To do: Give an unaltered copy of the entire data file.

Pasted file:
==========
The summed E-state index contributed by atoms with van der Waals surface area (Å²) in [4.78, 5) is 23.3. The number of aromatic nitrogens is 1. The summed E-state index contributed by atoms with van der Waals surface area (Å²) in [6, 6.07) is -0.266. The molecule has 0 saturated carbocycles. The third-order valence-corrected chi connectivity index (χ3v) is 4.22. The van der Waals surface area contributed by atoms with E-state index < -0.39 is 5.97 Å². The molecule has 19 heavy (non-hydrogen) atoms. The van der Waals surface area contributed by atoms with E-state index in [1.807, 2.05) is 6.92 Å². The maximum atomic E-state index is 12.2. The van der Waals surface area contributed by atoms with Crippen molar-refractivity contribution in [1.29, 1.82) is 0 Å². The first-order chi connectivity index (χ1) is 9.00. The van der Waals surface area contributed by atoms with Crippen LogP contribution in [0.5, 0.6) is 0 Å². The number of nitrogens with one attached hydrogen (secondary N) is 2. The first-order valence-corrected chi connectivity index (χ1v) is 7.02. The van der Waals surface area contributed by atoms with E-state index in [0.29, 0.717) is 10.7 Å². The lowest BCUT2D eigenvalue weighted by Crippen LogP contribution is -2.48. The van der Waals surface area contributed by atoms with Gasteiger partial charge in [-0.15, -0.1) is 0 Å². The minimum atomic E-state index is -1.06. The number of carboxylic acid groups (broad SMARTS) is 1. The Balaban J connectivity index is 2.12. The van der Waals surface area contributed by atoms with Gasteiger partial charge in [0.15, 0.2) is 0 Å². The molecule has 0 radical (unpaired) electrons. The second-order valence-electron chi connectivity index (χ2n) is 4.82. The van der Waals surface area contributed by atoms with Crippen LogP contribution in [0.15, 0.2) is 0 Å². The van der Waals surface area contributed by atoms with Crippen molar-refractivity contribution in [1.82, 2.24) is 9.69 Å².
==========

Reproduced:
The summed E-state index contributed by atoms with van der Waals surface area (Å²) in [4.78, 5) is 23.3. The number of aromatic nitrogens is 1. The summed E-state index contributed by atoms with van der Waals surface area (Å²) in [6, 6.07) is -0.266. The molecule has 0 saturated carbocycles. The third-order valence-corrected chi connectivity index (χ3v) is 4.22. The van der Waals surface area contributed by atoms with E-state index < -0.39 is 5.97 Å². The molecule has 19 heavy (non-hydrogen) atoms. The van der Waals surface area contributed by atoms with E-state index in [1.807, 2.05) is 6.92 Å². The maximum atomic E-state index is 12.2. The van der Waals surface area contributed by atoms with Crippen molar-refractivity contribution in [1.29, 1.82) is 0 Å². The first-order chi connectivity index (χ1) is 9.00. The van der Waals surface area contributed by atoms with Crippen LogP contribution in [0.5, 0.6) is 0 Å². The number of nitrogens with one attached hydrogen (secondary N) is 2. The first-order valence-corrected chi connectivity index (χ1v) is 7.02. The van der Waals surface area contributed by atoms with E-state index in [0.29, 0.717) is 10.7 Å². The lowest BCUT2D eigenvalue weighted by Crippen LogP contribution is -2.48. The van der Waals surface area contributed by atoms with Gasteiger partial charge in [-0.15, -0.1) is 0 Å². The minimum atomic E-state index is -1.06. The number of carboxylic acid groups (broad SMARTS) is 1. The Balaban J connectivity index is 2.12. The van der Waals surface area contributed by atoms with Gasteiger partial charge in [0.15, 0.2) is 0 Å². The molecule has 0 radical (unpaired) electrons. The second-order valence-electron chi connectivity index (χ2n) is 4.82. The van der Waals surface area contributed by atoms with Crippen LogP contribution in [0.15, 0.2) is 0 Å². The van der Waals surface area contributed by atoms with Crippen molar-refractivity contribution in [1.82, 2.24) is 9.69 Å².